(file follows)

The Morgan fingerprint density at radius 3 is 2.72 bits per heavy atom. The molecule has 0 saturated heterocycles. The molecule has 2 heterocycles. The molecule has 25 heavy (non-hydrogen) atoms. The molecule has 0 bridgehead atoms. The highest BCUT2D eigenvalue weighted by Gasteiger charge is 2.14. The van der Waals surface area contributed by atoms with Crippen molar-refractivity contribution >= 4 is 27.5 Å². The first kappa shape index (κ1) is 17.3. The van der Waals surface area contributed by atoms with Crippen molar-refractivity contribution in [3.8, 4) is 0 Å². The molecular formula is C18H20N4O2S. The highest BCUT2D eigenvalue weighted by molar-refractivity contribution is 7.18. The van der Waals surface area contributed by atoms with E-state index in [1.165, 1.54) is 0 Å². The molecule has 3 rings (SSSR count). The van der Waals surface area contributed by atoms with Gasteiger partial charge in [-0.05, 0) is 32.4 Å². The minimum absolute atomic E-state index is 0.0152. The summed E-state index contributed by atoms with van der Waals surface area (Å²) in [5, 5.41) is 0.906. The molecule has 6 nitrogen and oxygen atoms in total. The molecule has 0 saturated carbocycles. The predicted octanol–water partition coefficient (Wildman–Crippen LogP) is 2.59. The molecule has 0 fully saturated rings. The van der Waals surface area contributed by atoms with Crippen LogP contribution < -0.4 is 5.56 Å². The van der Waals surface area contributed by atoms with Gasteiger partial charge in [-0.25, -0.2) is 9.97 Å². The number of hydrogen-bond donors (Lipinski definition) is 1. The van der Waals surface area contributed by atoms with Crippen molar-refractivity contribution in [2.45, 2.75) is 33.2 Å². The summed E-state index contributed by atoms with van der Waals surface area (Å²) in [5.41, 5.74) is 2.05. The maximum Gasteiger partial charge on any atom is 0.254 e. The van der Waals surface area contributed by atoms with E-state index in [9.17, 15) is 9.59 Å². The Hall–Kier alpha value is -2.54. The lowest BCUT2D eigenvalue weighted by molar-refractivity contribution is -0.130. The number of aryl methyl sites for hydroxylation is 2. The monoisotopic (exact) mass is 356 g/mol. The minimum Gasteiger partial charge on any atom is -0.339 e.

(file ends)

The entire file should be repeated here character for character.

The Morgan fingerprint density at radius 3 is 2.72 bits per heavy atom. The molecule has 0 saturated heterocycles. The molecule has 2 heterocycles. The molecule has 25 heavy (non-hydrogen) atoms. The molecule has 0 bridgehead atoms. The highest BCUT2D eigenvalue weighted by Gasteiger charge is 2.14. The van der Waals surface area contributed by atoms with Crippen molar-refractivity contribution >= 4 is 27.5 Å². The first kappa shape index (κ1) is 17.3. The van der Waals surface area contributed by atoms with Crippen molar-refractivity contribution in [3.8, 4) is 0 Å². The molecular formula is C18H20N4O2S. The highest BCUT2D eigenvalue weighted by molar-refractivity contribution is 7.18. The van der Waals surface area contributed by atoms with E-state index in [1.165, 1.54) is 0 Å². The molecule has 3 rings (SSSR count). The van der Waals surface area contributed by atoms with Gasteiger partial charge in [-0.05, 0) is 32.4 Å². The minimum absolute atomic E-state index is 0.0152. The summed E-state index contributed by atoms with van der Waals surface area (Å²) in [5, 5.41) is 0.906. The molecule has 6 nitrogen and oxygen atoms in total. The molecule has 0 saturated carbocycles. The predicted octanol–water partition coefficient (Wildman–Crippen LogP) is 2.59. The molecule has 0 fully saturated rings. The van der Waals surface area contributed by atoms with Crippen LogP contribution < -0.4 is 5.56 Å². The van der Waals surface area contributed by atoms with Gasteiger partial charge in [-0.25, -0.2) is 9.97 Å². The number of hydrogen-bond donors (Lipinski definition) is 1. The van der Waals surface area contributed by atoms with Crippen molar-refractivity contribution in [2.45, 2.75) is 33.2 Å². The summed E-state index contributed by atoms with van der Waals surface area (Å²) in [5.41, 5.74) is 2.05. The maximum Gasteiger partial charge on any atom is 0.254 e. The van der Waals surface area contributed by atoms with E-state index in [9.17, 15) is 9.59 Å². The Hall–Kier alpha value is -2.54. The lowest BCUT2D eigenvalue weighted by molar-refractivity contribution is -0.130. The number of aryl methyl sites for hydroxylation is 2. The monoisotopic (exact) mass is 356 g/mol. The minimum Gasteiger partial charge on any atom is -0.339 e.